× Digital News Videos Health & Science Lifestyle Opinion Education Columnists Moi Cabinets Arts & Culture Fact Check Podcasts E-Paper Lifestyle & Entertainment Nairobian Entertainment Eve Woman Eve Magazine TV Stations KTN Home KTN News BTV KTN Farmers TV Radio Stations Radio Maisha Spice FM Vybez Radio Enterprise VAS E-Learning Digger Classified Jobs Games Crosswords Sudoku The Standard Group Corporate Contact Us Rate Card Vacancies DCX O.M Portal Corporate Email RMS
×
menu search
Standard Logo
Home / Health

Mum at 52: How a lifetime of sacrifice delayed motherhood

 Jemimah holding her twin daughters (Photo: Courtesy)

Having a child to some is normal, but to me- Jemimah Okutu a 52-year-old secretary- it was a miracle. I gave birth recently and the twins are now four months old.

But when I turned 47, getting a child had become difficult. At 48, menopause kicked in and I couldn’t get my periods. I didn’t give up. I started visiting doctors and one told me, with technology, I could get pregnant. I was 51. I told him I have reached menopause, and he said that was not an issue.

 I did some tests and was told to return after two weeks when I found a packed lobby; people struggling to get babies like me. Young women, couples, even women older than me. This gave me hope. I was not alone in this journey.

The doctor gave me more medications to last until my second round of periods. I kept going for check-ups, the doctor monitoring my eggs if they were ready for fertilization. 

The doctor asked if I had a man. Or a donor.  I said no. I picked a donor from the hospital and whom the doctor called to inform his sperms were being used. My eggs were fertilised from outside and the embryo preserved until my uterus was ready.

After two weeks I went for a check-up, blood samples were taken. It was a Monday and I returned, but shortly the doctor called: “Jemimah how are you? Congratulations! your results are positive. It’s a double blessing!”

My place of work is crowded. I moved to the lobby and asked him to repeat what he had just said.

I wanted to scream, cry but had to contain myself. I can’t express the joy I felt. I hanged up and went to the washrooms. I didn’t mind how dirty they were. I just knelt and prayed. The whole day I was thinking about baby stuff.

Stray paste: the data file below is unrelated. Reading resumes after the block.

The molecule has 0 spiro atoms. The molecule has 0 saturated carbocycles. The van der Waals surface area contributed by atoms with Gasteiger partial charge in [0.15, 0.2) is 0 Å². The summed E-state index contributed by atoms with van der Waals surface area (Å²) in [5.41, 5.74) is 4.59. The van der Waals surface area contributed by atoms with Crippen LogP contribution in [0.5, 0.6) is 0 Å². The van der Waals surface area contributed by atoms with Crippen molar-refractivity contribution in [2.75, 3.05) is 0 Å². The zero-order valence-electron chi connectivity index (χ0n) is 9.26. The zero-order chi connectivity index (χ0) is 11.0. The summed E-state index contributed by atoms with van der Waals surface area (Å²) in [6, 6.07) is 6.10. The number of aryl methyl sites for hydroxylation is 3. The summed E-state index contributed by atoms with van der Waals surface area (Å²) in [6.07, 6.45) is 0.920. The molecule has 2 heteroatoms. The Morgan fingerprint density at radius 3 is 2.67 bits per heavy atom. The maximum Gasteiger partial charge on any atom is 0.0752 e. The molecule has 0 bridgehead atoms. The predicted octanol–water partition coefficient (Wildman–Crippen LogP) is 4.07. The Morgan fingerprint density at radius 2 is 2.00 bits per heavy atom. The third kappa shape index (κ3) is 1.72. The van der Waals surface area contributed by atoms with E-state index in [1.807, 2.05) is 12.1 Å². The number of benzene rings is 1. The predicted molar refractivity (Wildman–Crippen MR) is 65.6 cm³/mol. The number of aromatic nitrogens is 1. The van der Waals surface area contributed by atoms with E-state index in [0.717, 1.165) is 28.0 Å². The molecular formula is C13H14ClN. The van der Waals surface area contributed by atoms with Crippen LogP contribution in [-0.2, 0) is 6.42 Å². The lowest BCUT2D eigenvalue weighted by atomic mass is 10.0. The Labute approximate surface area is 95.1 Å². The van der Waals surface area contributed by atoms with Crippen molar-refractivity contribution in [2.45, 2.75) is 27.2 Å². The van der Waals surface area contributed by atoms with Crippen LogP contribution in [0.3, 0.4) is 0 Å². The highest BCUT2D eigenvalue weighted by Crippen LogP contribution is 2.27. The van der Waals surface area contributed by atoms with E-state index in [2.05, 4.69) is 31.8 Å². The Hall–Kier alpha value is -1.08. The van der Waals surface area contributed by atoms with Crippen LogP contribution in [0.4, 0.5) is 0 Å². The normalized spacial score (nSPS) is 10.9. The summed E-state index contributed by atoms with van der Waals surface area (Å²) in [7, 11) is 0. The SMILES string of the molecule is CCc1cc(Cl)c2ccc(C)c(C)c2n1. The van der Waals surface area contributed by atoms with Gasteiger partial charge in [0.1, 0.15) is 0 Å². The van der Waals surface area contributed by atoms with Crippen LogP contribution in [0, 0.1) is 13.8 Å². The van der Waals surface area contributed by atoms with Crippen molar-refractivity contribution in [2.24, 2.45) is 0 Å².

I went home early but couldn’t sleep. I was just shopping in my mind. When I started getting heavy the doctor told my boss to give me lighter duties and allow me to work from home, occasionally. My sisters and brothers couldn’t believe I was pregnant. Everyone kept asking how that got possible.

 (The Standard Checkpoint)

Complications

The pregnancy had its complications, pain, fatigue and sickness but I didn’t mind. One day I went for a check-up but my blood pressure was so high the doctor warned it will affect the babies. So, they have to be removed before time.

I was not to return home, but Nairobi Hospital where the doctor had scheduled the surgery as it was near his clinic. I thought the nurses were rushing to pick someone else with an emergency, but it was me. My body had swollen; skin had turned black. They rushed me to the emergency room where my pressure levels were maintained.

I was hospitalized but didn’t even call anyone. When my pressure came down I was scheduled for a Caesarian-Section at the theatre where I was put on anesthesia, the curtains drawn to my face. I could feel the doctors doing something then I heard a cry. They showed me a baby. The last one took a bit of time but I heard the second cry.

After being sutured I was wheeled to the ward, the infants to the nursery where I went to see them the next morning. I marveled at God’s creation. They looked so beautiful. Though I was in pain, I was filled with joy.